Interview: Alex Albon on his GT3 RS, F1 redemption and leading Williams back up the grid
The Thai-British driver beat the odds to revive his F1 career. Now he wants to push on with Williams
The last time TG caught up with Alex Albon he was running around in a Mercedes GLE. “But as you can imagine,” he tells us in the paddock in Bahrain on the second afternoon of pre-season testing, “you can get quite good deals on cars if you’re an F1 driver.”
And Albon firmly is an F1 driver: 18 months ago it would’ve been ‘was’. Midway through his rookie season he was thrust into a race-winning Red Bull alongside the relentless Max Verstappen, but the promotion came too soon and at the end of 2020, he dropped out of the sport altogether.
When that happens to a driver, few make it back. Esteban Ocon is a recent exception. Fernando Alonso’s another, though as a double world champion he’s one of the few drivers who could afford to take a holiday to win Le Mans. Twice.
Without such a glittering CV, Albon had to graft. A year in DTM kept him sharp, while hour after hour in the Red Bull simulator showed his determination to get back on the grid. And when George Russell joined Mercedes a door opened at Williams; the 26-year-old hasn’t looked back.
So what wheels has he acquired? With a little help from his F1 status, of course. “It’s embarrassing! Well, it’s not embarrassing, it’s just I don’t see myself in one. It’s a G-Wagen, a G63. But it’s for my family, not even for myself.
“I have that, and I’ve pre-ordered a GT3 RS. So I’m a proper rudeboy.” A GT3 RS, eh? We’re guessing that’s completely unrelated to the Williams-Porsche rumours that have persisted ever since Audi lined up its takeover of Sauber?
“Exactly!” he laughs. “I posted a photo of a Singer the other week on my social media, and people thought it was connecting dots. Tin foil hats start going on.”
I’ve pre-ordered a GT3 RS. So I’m a proper rudeboy
Classic cars and restomods - especially Singer and Alfaholics - are his “true passion”, he adds. “I just kind of hoard them. That’s the reality of it. I love the Land Rover Defenders, the way people are doing them nowadays. That’s my kind of vibe.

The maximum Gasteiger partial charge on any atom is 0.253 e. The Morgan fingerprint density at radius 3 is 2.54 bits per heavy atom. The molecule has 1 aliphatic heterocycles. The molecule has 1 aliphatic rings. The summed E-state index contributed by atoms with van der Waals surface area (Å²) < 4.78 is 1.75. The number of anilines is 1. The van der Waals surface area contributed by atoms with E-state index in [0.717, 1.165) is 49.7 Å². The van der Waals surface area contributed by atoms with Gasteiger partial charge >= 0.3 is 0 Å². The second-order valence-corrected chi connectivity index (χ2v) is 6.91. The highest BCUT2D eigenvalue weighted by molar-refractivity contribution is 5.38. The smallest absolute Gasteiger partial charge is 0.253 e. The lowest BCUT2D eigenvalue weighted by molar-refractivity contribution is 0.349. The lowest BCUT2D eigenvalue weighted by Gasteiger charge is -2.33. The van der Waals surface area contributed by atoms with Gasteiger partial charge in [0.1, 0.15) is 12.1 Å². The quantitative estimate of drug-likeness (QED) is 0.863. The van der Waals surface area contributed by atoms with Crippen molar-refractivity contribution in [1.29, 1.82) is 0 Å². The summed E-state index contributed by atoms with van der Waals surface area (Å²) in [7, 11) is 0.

“They’re just too expensive. Thing is, these guys don’t offer deals! So I’m screwed.”
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Well, good things come to those who wait. And the reality is Albon may have to do more than his fair share of waiting as Williams gears up for a new season having scored just eight championship points and finished last in the previous campaign.
The team has “definitely made a step forward” with the FW45, he reckons, “but it’s all relative” as everyone else will have made gains too. “So it’s going to be tricky,” he concedes. “I think we’ve addressed some of the issues. The car feels very similar to last year. It just feels like we’ve been able to improve some of the key weaknesses. And not fix them, but get them into a better window.”
Basically, don’t expect Williams to be fighting for podiums every week. Or even points. But Albon will take that over being out of the sport entirely, a feeling he admits is “weird” given the drivers are all “taught about winning and nothing else” through karting.
“You look at things with perspective,” he explains. “If I was someone like Max or Lewis, and they were at the back, maybe they would be a bit more disappointed. But for me last year was a redemption year. It was about getting back onto the grid, showing my worth and proving to people what I can do.
“And yes, of course it’s not fun to be struggling for points. And sometimes a great qualifying lap was 18th, or 19th. And that doesn’t fill you up with much satisfaction.
“But I think for your own sanity, you self-reflect a lot. If you’d asked me ‘How was last year?’, I’d have said it was a great year. It was my strongest year in F1.
“Your goals and the way that you view success is different. That’s how you deal with it.”
I think for your own sanity, you self-reflect a lot
Albon now has something else to focus on too: leadership. Already seen from the outside as the team leader alongside Nicholas Latifi last year, Williams’ reliance on his feedback will be even greater in 2023 as new teammate and F1 rookie Logan Sargeant (an “unbelievably quick driver”) gets up to speed.
What’s it like adapting to that kind of role? “It’s not like you put your nametag on which says ‘I’m the boss’ and go around pointing your finger at everyone,” says Albon. “But it just comes naturally, because as a person you’re maturing. You’re spending more time in Formula 1, you’re getting to know the insides and outs, you get to know the politics.
“You become more confident in what you’re saying, you’re more knowledgeable in what you’re saying… I feel like I’ve become this team leader, but in a natural way.”
And it’s at this point Albon gives a hint of the steel that got him back into an F1 car, and why Williams saw fit to sign him up on a ‘multi-year’ contract.
“I find a lot of passion and drive from trying to get from where we are and moving us up. It’s a great bunch of people at Williams, and I want to move this team forwards just as much as they want it. And that’s where that hunger goes.
“I don’t expect us to stay like this,” he assures us. “I expect us to improve.”